Jigoro is exaggerated. What about this fact makes more sense the second time around?

For that matter, what parts of Shizune's route are nonsensical in the first place? Exaggerated personalities are a real thing, not nonsense.
<KeiichiO>: "I wonder what Misha's WAHAHA's sound like with a cock stuffed down her throat..."
<Ascension>: "I laughed, cried, vomited in my mouth a little, and even had time for marshmallows afterwards. Well played, Xanatos. Well played."
<KeiichiO>: "That's a beautiful response to chocolate."

User avatar
Weird Heather
Posts: 21
Joined: Tue Jul 30, 2013 2:57 am

Re: Shizune's route

Post by Weird Heather » Wed Sep 04, 2013 1:27 am

I am happy to see so much discussion on Shizune's story recently. Unfortunately, I have been busy with too many other things lately to wade into the fray, but I at least wanted to add something to the discussion.

The existence of all of this discussion (and, in the other thread, heated debate) supports my idea that Shizune's story is "interesting." It may be flawed, as many people have suggested, but it is interesting enough to provoke a great deal of discussion. To me, "flawed but interesting" is far better than "perfectly constructed but bland," and I like Shizune's story because it is interesting. I have found what I might consider to be flaws in some great works of literature, but the flaws seem to add to the overall experience and make the work more interesting than it would have been if it had been revised to death.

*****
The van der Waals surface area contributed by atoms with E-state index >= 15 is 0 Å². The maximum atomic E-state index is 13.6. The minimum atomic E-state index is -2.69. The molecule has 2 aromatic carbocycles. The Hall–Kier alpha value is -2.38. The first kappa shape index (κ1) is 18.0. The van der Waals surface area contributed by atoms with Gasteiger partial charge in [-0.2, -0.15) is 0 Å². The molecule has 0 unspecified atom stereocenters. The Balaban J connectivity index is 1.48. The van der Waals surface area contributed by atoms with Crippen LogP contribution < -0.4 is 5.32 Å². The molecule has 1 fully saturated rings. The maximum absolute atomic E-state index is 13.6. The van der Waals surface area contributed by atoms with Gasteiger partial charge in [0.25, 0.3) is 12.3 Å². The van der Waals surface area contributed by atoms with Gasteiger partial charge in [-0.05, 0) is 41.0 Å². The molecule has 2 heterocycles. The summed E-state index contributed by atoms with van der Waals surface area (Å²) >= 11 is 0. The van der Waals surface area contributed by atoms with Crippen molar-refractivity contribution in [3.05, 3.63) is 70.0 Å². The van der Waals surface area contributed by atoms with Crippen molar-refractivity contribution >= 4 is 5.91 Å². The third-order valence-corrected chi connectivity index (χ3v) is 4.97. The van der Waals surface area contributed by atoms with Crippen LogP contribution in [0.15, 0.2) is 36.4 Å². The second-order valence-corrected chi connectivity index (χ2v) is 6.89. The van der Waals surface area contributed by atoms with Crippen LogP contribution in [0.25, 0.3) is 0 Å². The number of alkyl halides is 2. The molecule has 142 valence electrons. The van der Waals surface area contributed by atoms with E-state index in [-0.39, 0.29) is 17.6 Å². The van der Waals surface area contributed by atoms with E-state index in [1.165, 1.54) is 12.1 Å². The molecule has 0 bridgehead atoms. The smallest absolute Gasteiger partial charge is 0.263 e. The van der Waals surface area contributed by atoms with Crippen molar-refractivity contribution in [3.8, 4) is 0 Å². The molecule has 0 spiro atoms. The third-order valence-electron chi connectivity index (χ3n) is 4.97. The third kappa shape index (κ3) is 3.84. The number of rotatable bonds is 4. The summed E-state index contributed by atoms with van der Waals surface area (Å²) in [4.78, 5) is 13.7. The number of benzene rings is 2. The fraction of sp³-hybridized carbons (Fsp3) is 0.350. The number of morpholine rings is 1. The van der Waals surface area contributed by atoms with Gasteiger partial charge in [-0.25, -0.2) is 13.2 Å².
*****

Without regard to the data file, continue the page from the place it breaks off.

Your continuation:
I have read Shizune's route only once so far, and I read the French translation - not my native language - but I "got" the details that people have mentioned in this thread and the other. That said, most good stories can benefit from a re-read. On the second read, the reader knows what will happen and can relate events in the story to the plot climax (if applicable - and if there is a plot, in the traditional sense), the ending, and other key events. On the first read of a story with a linear timeline, such as all of the stories in "Katawa Shoujo," the temporal experience is highly linear, but on the second read, events from all over the timeline come into play, and the experience is inevitably different; the sense of time can become muddled, and the reader can find new insights as a result. In literature classes, the students are often encouraged to read the books twice (although I wonder how many actually do), and this second reading can be important in coming to a more detailed and insightful interpretation. I have read Rin's story twice, and although my general interpretations did not change, the second reading helped to reinforce some of my conclusions and to fill in some of the more subtle details. When I have the time, I would like to revisit Shizune's story; I believe that the muddled temporal experience of a re-read of this story will be interesting. Though all of the routes can benefit from a re-read, I think Rin's and Shizune's are the best candidates.